Islamabad: The steel industry in Pakistan has requested the State Bank of Pakistan (SBP) to lower interest rates in the upcoming Monetary Policy meeting. The industry urgently warns of potentially severe consequences for the nation’s economy.
The Pakistan Association of Large Steel Producers (PALSP) has addressed a letter to relevant ministries highlighting the vital role played by the steel industry in Pakistan’s economy. The industry employs over 300,000 individuals and supports downstream sectors, influencing 7.5 million jobs across various industries.
However, the industry faces a severe liquidity crunch due to reduced working capital and weakened purchasing power resulting from substantial capital requirements. This situation has led to the closure of numerous small to medium-sized steel mills, causing significant job losses. The high-interest rates, currently standing at 22%, threaten the steel industry’s sustainability, potentially leading to a national unemployment crisis that demands immediate attention from the Government.
Pakistan’s domestic steel industry is rendered uncompetitive by the high-interest rates compared to other countries. For instance, neighboring countries enjoy significantly lower rates, such as 6.5% in India, 3.45% in China, 6.5% in Bangladesh, 2.5% in Thailand, 6% in Indonesia, 3.65% in Vietnam, 10% in Sri Lanka, 1.875% in Taiwan, and 3% in Malaysia.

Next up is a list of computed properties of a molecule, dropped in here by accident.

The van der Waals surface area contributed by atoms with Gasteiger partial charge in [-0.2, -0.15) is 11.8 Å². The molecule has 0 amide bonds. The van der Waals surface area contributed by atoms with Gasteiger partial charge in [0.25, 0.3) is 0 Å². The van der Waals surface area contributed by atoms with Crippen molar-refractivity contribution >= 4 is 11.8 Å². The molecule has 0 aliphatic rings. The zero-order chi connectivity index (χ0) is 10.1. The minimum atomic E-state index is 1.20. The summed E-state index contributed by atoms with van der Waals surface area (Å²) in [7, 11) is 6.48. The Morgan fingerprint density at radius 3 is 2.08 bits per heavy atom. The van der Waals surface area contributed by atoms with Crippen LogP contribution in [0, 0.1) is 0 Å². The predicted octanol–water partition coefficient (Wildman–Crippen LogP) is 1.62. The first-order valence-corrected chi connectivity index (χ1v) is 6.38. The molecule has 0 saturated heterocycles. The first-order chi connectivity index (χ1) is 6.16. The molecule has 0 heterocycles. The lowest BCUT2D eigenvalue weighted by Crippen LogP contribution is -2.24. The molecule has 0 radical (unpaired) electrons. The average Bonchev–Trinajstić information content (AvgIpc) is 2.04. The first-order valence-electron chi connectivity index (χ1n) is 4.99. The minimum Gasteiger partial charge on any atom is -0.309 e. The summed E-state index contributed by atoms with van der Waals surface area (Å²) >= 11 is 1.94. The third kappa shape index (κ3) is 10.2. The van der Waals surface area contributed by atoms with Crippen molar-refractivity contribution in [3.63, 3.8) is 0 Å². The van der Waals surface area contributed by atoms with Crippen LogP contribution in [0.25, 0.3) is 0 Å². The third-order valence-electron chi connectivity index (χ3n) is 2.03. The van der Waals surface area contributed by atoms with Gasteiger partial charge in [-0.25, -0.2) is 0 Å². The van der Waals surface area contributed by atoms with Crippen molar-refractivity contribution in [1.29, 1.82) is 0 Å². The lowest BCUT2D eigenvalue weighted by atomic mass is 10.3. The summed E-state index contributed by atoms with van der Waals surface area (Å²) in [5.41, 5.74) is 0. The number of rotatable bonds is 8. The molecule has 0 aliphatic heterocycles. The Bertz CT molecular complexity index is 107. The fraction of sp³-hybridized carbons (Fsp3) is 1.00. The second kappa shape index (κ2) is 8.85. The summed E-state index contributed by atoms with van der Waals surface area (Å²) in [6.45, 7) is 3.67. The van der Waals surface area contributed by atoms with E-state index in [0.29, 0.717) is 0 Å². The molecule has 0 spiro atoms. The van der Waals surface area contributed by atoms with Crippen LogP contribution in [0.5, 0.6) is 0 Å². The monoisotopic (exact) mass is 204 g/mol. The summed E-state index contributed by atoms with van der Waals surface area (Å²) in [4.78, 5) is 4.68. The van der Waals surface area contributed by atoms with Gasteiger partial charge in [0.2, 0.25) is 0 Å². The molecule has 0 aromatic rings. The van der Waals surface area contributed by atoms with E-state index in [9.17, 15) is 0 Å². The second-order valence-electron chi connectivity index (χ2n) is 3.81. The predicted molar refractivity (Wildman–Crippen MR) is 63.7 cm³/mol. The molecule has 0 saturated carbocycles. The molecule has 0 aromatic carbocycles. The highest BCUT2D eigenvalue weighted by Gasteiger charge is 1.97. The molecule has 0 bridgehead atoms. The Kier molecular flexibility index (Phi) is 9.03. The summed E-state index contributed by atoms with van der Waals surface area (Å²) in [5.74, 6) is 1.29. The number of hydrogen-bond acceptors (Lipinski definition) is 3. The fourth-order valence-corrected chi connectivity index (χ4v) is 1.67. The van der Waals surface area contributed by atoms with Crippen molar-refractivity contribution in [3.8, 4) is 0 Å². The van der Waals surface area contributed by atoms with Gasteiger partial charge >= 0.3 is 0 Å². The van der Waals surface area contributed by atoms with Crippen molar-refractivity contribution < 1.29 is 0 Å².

These high-interest rates make it challenging for the steel industry to access credit from financial institutions, leading to stalled expansions and discouraging steel manufacturers from further investments. Consequently, the once-promising growth of existing industries has come to a standstill.
A recent report by JS Global underscores the need for action, stating that real interest rates have turned positive since September 2023 and are expected to experience a significant expansion with the current Policy Rate at 22%. In the absence of negative CPI surprises, the SBP has an opportunity to initiate monetary easing sooner than anticipated.
PALSP Secretary General Wajid Bukhari emphasizes the urgency of the situation, stating that the government of Pakistan’s debt servicing has surged to PKR 7.6 trillion, consuming the majority of the net income of the Federal Government. These rates are unsustainable, and the SBP must act promptly to create fiscal space for government infrastructure projects, crucial following the recent floods in Pakistan.
Bukhari highlights the broader impact, stating that the government must recognize the gravity of the crisis and implement immediate measures to support businesses and encourage investment in the country. Implementing business-friendly policies is not just about preserving jobs in the steel industry; it is crucial for the overall economic well-being of Pakistan.